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importance of the Courts at Portsmouth induced their secession and the formation in 1852 of the Portsmouth District. The Directory of the Order for 1853, issued by the 19th E.G., Southampton, shows that the South-Western then comprised 34 Courts with 2,327 Members ; and the Portsmouth District 7 Courts and 448 Members. The West Sussex District and the Weymouth District have since been formed from outlying Courts of the old Southwestern. The Order has progressed greatly since the holding of the first Southampton H. C. M. in 1853, and the two principal Districts of Hampshire have shown that they have shared in that progress, the present Directory giving the South-Western District 85 Courts and 11,810 Members; and the Portsmouth District 17 Courts and 2,532 Members. Of the Nineteenth Executive Council, located here 22 years ago. only three of its Members now reside in the town, namely, Brother S. P. Greemvay, P.H.C.S., whose Portrait and Memorial appear in the present number of the Miscellany, and Brother A. C. Harrindaile, P.H.C.J.B., who holds ail appointment under the Corporation of the Borough, and Bro. Henry Petty, P.H.C.S.W."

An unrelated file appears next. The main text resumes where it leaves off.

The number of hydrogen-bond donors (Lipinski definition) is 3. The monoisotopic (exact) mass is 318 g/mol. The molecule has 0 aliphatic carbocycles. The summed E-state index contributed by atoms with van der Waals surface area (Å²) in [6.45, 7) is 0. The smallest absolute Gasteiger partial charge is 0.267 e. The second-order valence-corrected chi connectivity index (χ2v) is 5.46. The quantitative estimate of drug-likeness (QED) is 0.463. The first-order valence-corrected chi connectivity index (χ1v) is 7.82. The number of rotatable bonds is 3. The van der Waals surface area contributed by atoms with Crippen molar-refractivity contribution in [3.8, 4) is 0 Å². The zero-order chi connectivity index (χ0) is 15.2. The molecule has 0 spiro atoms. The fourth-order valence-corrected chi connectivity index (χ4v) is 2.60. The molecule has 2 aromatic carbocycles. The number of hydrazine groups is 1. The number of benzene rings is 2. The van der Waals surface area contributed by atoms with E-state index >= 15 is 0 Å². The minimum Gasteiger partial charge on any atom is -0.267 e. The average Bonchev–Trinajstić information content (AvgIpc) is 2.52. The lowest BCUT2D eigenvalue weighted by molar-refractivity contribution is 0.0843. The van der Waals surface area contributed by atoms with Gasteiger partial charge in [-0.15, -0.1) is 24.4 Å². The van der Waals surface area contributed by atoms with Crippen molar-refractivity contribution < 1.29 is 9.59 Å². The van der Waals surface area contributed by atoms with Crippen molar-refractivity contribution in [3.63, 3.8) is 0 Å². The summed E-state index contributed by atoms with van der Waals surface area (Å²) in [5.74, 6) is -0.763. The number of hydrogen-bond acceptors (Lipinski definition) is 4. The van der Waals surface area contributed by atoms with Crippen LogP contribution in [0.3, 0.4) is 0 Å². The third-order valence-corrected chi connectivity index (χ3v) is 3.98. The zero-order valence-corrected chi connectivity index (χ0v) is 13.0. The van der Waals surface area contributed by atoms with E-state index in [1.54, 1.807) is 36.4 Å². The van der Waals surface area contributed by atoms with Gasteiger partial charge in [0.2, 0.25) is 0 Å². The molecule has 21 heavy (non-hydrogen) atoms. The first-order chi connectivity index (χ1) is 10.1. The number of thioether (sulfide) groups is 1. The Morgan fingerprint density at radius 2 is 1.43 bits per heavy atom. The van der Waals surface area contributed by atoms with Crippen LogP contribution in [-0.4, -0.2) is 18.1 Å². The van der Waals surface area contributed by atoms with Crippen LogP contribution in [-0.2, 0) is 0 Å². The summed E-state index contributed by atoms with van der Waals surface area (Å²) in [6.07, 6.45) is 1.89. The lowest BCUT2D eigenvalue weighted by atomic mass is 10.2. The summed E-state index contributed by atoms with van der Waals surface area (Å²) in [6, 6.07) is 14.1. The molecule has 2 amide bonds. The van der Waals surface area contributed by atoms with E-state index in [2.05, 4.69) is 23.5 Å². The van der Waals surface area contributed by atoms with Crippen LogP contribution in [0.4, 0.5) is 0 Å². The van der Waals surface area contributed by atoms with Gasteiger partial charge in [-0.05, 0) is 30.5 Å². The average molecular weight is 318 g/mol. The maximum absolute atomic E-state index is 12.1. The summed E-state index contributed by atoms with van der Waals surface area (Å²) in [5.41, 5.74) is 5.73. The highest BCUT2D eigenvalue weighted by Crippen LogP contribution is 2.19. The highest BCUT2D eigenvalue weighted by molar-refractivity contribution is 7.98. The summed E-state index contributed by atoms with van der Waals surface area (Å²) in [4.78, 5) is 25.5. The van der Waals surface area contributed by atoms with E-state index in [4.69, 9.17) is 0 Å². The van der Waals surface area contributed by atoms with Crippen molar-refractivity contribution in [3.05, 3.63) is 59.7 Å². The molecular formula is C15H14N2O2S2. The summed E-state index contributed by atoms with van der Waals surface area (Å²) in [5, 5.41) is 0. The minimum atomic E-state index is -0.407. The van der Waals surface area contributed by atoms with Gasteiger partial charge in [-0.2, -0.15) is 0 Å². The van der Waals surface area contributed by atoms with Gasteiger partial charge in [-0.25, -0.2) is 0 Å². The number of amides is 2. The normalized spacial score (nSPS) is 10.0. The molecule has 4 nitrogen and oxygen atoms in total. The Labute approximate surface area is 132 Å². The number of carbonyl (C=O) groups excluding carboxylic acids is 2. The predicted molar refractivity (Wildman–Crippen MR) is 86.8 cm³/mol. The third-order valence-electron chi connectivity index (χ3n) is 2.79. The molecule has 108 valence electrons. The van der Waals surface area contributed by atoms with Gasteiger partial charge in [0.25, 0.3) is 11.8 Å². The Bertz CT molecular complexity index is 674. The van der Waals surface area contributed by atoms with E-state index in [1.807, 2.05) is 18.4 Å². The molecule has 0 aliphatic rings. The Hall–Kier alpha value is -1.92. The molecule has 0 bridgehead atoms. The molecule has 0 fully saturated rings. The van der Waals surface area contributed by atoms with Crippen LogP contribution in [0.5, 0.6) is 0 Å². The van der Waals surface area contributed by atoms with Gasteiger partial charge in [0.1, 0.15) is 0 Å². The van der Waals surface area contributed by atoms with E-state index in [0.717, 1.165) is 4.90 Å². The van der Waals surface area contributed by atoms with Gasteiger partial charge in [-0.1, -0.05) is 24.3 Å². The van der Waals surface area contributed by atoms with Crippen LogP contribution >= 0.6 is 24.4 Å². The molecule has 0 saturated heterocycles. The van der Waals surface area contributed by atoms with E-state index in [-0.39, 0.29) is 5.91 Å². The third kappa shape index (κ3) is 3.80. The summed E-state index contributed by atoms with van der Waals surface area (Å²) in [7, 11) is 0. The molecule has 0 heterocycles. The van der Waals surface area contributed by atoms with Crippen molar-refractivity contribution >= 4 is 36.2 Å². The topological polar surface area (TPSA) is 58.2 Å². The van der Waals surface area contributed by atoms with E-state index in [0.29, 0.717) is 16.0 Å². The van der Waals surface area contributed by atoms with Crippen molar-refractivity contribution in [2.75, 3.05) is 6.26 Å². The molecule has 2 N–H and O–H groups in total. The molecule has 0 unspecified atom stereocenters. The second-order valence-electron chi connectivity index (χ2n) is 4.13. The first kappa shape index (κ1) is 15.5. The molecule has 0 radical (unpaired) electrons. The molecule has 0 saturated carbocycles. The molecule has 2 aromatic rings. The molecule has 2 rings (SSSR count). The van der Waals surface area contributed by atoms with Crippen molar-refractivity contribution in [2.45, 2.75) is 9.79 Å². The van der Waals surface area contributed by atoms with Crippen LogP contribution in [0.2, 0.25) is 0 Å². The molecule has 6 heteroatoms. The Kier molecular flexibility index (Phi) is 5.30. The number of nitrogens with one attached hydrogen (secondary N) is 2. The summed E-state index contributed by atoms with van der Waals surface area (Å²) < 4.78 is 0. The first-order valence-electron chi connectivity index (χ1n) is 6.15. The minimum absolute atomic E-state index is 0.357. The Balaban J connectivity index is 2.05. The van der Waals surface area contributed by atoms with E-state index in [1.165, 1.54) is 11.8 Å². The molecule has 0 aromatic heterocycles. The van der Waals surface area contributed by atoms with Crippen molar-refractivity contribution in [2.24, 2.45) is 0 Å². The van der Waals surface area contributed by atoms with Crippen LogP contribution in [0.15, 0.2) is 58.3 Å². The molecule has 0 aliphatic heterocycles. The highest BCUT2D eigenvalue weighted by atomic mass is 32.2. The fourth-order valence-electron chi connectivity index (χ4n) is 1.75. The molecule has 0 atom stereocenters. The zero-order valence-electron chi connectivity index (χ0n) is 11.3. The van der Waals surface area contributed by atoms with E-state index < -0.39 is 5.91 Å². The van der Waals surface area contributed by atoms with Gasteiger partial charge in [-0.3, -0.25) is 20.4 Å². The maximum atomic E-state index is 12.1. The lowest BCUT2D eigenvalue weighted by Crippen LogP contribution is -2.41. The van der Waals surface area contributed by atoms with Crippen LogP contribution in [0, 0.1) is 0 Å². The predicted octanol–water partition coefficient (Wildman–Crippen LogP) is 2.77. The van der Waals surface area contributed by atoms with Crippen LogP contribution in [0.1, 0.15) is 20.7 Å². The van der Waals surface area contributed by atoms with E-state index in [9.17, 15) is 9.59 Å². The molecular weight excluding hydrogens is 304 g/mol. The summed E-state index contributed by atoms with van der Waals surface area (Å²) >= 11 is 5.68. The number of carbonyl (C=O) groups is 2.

Distant from London less than 80 miles, and built on a point of land formed in the Southampton Water by the confluence of the rivers Itchen and Test, sheltered from the occasional turbulence of the English Channel by the Isle of Wight, surrounded by beautiful woodlands on moderate eminences, possessing a remarkably soft and genial climate, and enjoying from its noble river, two miles in width and more, through Spithead and the Solent, a double high water two hours after the first tidal wave washes our shores twice daily, its beauty for situation is ensured, whatever changes the whirligig of time may bring about in respect to its present commercial activity and importance as the principal mail packet station of England, the gateway to the Channel Islands, Normandy, and Brittany, and an extensively patronized port of call for steam ships trading to all parts of the world.
The visitor who arrives in the town by railway will find the terminus built on land reclaimed from the sea within living memory, the Corporation taking it under the charter granted them by Henry II. as far as low water mark. The Docks are immediately adjacent to the station. By Oxford Street, facing the terminus entrance, through Bridge Street, we gain the High Street, which Iceland described as in his time " the finest street of any town in
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